This means that the contact surface between the two contact members will be formed by many small contact surfaces or spots distributed over the area of the contact sides, so that the heat transport away from a total contact surface so created may be much more efficient than in the case of one single contact surface. Thus, in such spots all parts will be close to the outer border of the spot and no hotter mid regions with an increased resistance making them even hotter will result. This efficient heat transport will avoid too high temperatures at the contact interface between the contact members and any risk of destruction of the contact members. By arranging serrations in the contact sides of both contact members extending as defined above this distribution of the contact interface over a larger area of the contact sides may be obtained without any requirement of a perfect parallelism of the two contact sides with respect to each other. It is pointed out that “the area of said contact sides” means that said spots are distributed over the major part of the area of these contact sides, but they do not have to be distributed over the entire area thereof by being located also along the outer border of these contact sides. The (lifting) force F0 trying to press the contact members apart upon occurrence of a current peak I0 is for the case of one single contact point k·I0 2, whereas k=4.45·10−7. However it will for n contact, points be Fn with the current (I0/n) in each contact point, in which Fn=n·k(I0/n)2=F0/n. Thus, the total force (˜1/n) will be considerably reduced when the number of contact points increases reducing the risk of severe arcing and welding caused thereby. The lower lifting force also allows the use of less energy to close the contactor also resulting in less welding.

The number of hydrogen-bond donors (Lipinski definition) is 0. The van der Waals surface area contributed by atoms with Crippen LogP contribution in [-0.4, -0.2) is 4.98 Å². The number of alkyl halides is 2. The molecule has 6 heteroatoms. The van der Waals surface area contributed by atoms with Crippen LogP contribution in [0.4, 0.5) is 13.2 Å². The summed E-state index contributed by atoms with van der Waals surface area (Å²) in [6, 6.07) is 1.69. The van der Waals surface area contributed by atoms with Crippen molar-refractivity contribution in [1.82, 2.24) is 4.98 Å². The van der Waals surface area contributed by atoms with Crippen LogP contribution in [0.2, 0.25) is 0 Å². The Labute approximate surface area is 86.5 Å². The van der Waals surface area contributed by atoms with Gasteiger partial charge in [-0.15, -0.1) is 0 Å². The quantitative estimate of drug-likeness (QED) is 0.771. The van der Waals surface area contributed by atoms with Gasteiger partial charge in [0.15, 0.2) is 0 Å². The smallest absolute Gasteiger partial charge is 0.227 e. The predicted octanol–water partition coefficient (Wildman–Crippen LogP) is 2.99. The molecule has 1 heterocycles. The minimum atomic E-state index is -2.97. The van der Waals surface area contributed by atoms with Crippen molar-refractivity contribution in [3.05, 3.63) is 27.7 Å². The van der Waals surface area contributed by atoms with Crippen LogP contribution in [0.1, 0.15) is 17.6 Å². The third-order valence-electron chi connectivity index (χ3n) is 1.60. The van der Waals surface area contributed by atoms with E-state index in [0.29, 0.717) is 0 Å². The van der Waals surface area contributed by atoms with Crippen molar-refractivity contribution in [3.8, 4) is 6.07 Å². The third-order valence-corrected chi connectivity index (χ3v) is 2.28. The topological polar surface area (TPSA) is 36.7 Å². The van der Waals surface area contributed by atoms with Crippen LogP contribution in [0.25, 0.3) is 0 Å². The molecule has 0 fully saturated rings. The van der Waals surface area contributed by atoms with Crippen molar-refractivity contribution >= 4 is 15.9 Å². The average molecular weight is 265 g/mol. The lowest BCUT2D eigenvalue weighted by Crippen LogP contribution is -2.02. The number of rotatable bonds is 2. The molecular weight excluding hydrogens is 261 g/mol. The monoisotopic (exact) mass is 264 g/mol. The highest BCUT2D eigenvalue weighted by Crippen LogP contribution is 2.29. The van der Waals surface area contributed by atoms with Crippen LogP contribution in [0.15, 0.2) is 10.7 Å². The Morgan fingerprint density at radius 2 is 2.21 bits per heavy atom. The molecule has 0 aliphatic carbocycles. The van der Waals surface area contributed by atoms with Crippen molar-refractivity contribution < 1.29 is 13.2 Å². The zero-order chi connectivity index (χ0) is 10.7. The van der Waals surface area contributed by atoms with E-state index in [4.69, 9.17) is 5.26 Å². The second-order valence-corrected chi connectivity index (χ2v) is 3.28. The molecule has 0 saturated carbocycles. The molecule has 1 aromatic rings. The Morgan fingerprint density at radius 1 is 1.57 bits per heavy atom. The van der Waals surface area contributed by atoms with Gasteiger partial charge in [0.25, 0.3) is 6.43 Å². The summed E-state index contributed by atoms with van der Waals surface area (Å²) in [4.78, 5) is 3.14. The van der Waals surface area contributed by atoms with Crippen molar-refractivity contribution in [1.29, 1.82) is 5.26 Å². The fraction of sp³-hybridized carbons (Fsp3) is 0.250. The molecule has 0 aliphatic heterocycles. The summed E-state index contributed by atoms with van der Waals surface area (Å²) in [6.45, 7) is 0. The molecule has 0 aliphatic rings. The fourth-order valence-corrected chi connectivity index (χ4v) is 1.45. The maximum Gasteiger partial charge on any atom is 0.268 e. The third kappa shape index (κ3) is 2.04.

According to an embodiment of the invention said peaks of said serrations of the contact sides of the contact members have a substantially sharp edge, which facilitates the forming of said plurality of spots of mutual contact by cutting of said peaks into each other.
According to another embodiment of the invention the angle of the peaks of said serration is 50°-120°, advantageously 60°-90° and preferably approximately 70°. It has been found that especially an angle of approximately 70° is favourable both with respect to a proper operation of the contact members for establishing good contacts and for the strength of the serrations.